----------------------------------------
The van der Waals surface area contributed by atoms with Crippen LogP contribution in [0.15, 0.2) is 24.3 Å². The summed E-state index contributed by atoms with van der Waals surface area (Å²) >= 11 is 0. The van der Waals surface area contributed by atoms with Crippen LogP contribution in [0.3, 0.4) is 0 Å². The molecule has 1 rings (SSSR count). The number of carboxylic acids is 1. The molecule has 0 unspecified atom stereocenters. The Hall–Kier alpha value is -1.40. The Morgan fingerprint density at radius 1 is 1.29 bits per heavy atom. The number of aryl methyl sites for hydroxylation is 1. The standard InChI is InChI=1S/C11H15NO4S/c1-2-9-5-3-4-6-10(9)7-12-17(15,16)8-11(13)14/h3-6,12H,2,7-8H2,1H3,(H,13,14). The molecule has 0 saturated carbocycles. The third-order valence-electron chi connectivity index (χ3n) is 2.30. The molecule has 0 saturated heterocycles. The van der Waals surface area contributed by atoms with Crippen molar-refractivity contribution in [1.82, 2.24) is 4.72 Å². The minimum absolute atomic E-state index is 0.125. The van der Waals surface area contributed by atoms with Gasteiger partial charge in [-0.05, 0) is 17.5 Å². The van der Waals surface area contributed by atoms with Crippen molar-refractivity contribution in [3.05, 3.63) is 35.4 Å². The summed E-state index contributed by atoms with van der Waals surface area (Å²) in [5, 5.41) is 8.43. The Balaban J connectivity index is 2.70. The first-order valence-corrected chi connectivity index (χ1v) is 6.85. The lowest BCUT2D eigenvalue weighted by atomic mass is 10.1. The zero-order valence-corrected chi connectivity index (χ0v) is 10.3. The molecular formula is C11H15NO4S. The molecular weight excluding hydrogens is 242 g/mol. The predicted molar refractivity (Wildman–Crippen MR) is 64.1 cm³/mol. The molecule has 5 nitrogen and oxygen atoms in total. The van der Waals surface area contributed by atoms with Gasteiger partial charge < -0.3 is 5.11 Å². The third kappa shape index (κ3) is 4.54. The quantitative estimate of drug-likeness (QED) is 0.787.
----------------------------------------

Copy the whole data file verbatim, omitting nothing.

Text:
The van der Waals surface area contributed by atoms with Crippen LogP contribution in [0.15, 0.2) is 24.3 Å². The summed E-state index contributed by atoms with van der Waals surface area (Å²) >= 11 is 0. The van der Waals surface area contributed by atoms with Crippen LogP contribution in [0.3, 0.4) is 0 Å². The molecule has 1 rings (SSSR count). The number of carboxylic acids is 1. The molecule has 0 unspecified atom stereocenters. The Hall–Kier alpha value is -1.40. The Morgan fingerprint density at radius 1 is 1.29 bits per heavy atom. The number of aryl methyl sites for hydroxylation is 1. The standard InChI is InChI=1S/C11H15NO4S/c1-2-9-5-3-4-6-10(9)7-12-17(15,16)8-11(13)14/h3-6,12H,2,7-8H2,1H3,(H,13,14). The molecule has 0 saturated carbocycles. The third-order valence-electron chi connectivity index (χ3n) is 2.30. The molecule has 0 saturated heterocycles. The van der Waals surface area contributed by atoms with Crippen molar-refractivity contribution in [1.82, 2.24) is 4.72 Å². The minimum absolute atomic E-state index is 0.125. The van der Waals surface area contributed by atoms with Gasteiger partial charge in [-0.05, 0) is 17.5 Å². The van der Waals surface area contributed by atoms with Crippen molar-refractivity contribution in [3.05, 3.63) is 35.4 Å². The summed E-state index contributed by atoms with van der Waals surface area (Å²) in [5, 5.41) is 8.43. The Balaban J connectivity index is 2.70. The first-order valence-corrected chi connectivity index (χ1v) is 6.85. The lowest BCUT2D eigenvalue weighted by atomic mass is 10.1. The zero-order valence-corrected chi connectivity index (χ0v) is 10.3. The molecular formula is C11H15NO4S. The molecular weight excluding hydrogens is 242 g/mol. The predicted molar refractivity (Wildman–Crippen MR) is 64.1 cm³/mol. The molecule has 5 nitrogen and oxygen atoms in total. The van der Waals surface area contributed by atoms with Gasteiger partial charge < -0.3 is 5.11 Å². The third kappa shape index (κ3) is 4.54. The quantitative estimate of drug-likeness (QED) is 0.787.